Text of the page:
FROM A SAMPLER of cases where people have been victimized because of attributes such as color, gender, sexual orientation - and even "avoirdupois," op-edist Christine Flowers concludes that legislation specifically aimed at protecting those who fall into those categories can itself be discriminatory.

The inference of course is that if you don't belong to one of those groups, you don't "deserve" the same protection. Thus we have some who make a gender distinction in domestic abuse cases, as if one partner deserves the title "victim" more than the other. Why can't our laws simply say it is universally wrong to assault, bully, murder, or in any way for one person to harm another human being, regardless of the motive?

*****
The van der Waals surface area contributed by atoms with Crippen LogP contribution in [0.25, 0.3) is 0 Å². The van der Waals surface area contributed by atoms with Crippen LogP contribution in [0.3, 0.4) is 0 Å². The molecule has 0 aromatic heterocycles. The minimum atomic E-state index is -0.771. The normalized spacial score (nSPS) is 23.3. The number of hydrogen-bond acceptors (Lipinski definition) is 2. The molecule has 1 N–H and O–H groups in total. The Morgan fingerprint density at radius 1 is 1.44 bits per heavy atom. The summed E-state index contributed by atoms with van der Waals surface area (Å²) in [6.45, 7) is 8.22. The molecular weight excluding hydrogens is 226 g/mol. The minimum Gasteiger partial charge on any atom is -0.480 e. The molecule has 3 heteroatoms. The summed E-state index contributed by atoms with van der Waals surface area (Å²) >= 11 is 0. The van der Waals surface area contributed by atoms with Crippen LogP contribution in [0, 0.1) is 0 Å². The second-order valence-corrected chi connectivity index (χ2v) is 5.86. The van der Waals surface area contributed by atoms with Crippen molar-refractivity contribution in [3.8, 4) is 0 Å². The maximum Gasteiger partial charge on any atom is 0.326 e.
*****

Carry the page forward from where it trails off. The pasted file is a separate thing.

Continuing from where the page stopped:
Less clutter can actually mean more justice.

Gloria C. Endres, Philadelphia